God and Allah Need to Talk

Two years ago, when Sarah Forth (G94) was paging through travel brochures, looking for an escape from a book project she was working on in Los Angeles, she came across a flier for a tour in Iran. “No one goes to Iran. No one is supposed to go to Iran,” she remembers thinking at the time. “No one I knew had ever been to Iran.”

So she decided to go. And out of that decision came a commitment to educate U.S. citizens about the people of Iran with the goal of promoting understanding between the two countries.

“I knew that President Bush had declared Iran part of ‘the axis of evil’ in his 2002 State of the Union Address,” she says. “And I thought at the time that sort of declaration was a lousy way to conduct diplomacy.”

Forth found a travel program run out of the New College of California, navigated the vexing visa hurdles and spent a couple of weeks touring the country, camera in tow, meeting with locals and chronicling what she found.

She wondered if Iran would be like the former Soviet Union, where secrecy was pervasive and citizens were afraid to speak openly. “Nothing could be further from the truth,” she says. “They were welcoming, very friendly. They took our pictures, practiced their English, served us tea and, in every way they could, let us know that the people of the United States and Iran should be friends.”

Today Forth takes her slide show and experiences before community groups and schools around Los Angeles, showing what life and people are like in Iran. “I’m hoping to make an emotional connection between the audience and ordinary Iranians,” she says. “Our government is working hard to make Iran seem monstrous and evil. I show photos of laughing kids and smiling adults to make it harder to believe the propaganda. I think it’s difficult to call someone an enemy once you’ve looked into their eyes.”

Interest in Forth’s presentation is growing in the Los Angeles area. She is also noticing other groups traveling to Iran on similar missions. And she’s teamed up with others concerned about U.S.-Iranian relations for joint presentations.

“Slowly, slowly, interest in this issue grows,” she says.

For fellow Los Angeleno Ruth Broyde-Sharone (J63), promoting interfaith dialogue is a lifetime passion. “It is the most important work being done today around the globe,” says the filmmaker and freelance journalist. “We can’t afford to be strangers and suspicious of one another. We must find what joins us together, even while recognizing what differences exist in our religious practices and beliefs. We have to strengthen moderate voices and band together to excise the extremists.”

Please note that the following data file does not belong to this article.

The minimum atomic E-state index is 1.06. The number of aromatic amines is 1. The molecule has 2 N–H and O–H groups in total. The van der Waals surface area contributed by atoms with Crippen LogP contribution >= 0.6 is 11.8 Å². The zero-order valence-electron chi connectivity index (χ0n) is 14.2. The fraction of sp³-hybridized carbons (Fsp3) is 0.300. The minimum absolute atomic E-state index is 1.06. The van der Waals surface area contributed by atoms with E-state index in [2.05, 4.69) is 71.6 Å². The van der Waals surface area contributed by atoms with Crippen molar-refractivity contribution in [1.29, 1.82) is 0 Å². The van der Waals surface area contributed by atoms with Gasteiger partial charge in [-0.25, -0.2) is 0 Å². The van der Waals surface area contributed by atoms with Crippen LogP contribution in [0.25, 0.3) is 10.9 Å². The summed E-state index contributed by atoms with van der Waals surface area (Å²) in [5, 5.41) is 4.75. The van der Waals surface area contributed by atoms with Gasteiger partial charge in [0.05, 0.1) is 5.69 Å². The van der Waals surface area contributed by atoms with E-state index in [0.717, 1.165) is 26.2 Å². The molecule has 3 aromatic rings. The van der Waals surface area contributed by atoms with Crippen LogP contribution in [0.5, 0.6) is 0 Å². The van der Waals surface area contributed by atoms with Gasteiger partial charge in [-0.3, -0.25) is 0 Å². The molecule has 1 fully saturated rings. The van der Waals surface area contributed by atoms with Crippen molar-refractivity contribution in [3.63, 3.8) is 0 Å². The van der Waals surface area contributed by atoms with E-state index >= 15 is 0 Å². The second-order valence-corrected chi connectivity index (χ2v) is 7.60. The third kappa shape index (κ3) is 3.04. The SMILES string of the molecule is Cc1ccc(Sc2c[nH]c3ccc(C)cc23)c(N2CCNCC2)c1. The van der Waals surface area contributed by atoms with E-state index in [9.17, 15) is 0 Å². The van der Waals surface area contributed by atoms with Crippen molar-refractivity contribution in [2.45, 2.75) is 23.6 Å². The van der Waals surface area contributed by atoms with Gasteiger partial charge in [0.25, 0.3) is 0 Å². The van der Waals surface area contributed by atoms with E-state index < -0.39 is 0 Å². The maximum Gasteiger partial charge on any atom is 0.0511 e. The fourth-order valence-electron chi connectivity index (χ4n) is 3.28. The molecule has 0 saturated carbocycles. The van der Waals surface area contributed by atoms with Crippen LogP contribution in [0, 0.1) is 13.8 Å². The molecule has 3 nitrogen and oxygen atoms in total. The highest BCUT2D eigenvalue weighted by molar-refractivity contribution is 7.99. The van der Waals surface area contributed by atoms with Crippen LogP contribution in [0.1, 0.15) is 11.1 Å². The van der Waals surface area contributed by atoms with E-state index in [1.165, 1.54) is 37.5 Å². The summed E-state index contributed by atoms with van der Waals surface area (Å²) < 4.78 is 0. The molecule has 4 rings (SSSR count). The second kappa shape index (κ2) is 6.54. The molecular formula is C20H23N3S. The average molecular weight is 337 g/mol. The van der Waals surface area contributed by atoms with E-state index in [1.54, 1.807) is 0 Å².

Broyde-Sharone, who is Jewish, has brought that message to many venues and communities, including a Muslim-Jewish women’s dialogue group in West Los Angeles that she has participated in for the last four years. The group explores and expands on the things they have in common, rather than those that divide.

“It’s quite amazing how many similarities there are between our two communities, insofar as prayer, dietary laws and our holy books are concerned,” she says.

Broyde-Sharone has traveled all over the country and abroad presenting her interfaith program and her documentary God and Allah Need to Talk. The 25-minute film highlights two gatherings of Muslims, Jews and Christians who came together to share meals and prayers, first at an Islamic center in Los Angeles and weeks later at a Passover Seder in a synagogue.

The film’s title came from a billboard she spotted on Hollywood Boulevard after the 9/11 attacks. “The billboard clearly indicated that people didn’t recognize that God and Allah were one and the same,” she says. It was a thought that troubled her deeply. “We had not only divided ourselves, we had also divided God. That billboard message summed up our current state of alienation from one another.”

In January, Broyde-Sharone spoke before more than 1,000 Shi’a Muslims gathered at a peace rally in Los Angeles. She was the first woman ever invited to speak at the annual Ashura commemoration. She told the audience that she was sharing the platform with her longtime interfaith colleagues who have been working together, supporting each other and inspiring one another.

“The truth is,” she admitted to the crowd, “sometimes we wake up in the morning and wonder if we are making a difference.”

One of the Muslim men in the audience shouted out, “You are making a difference! You are!” Broyde-Sharone recalls.

“That was a golden moment.” — T.S.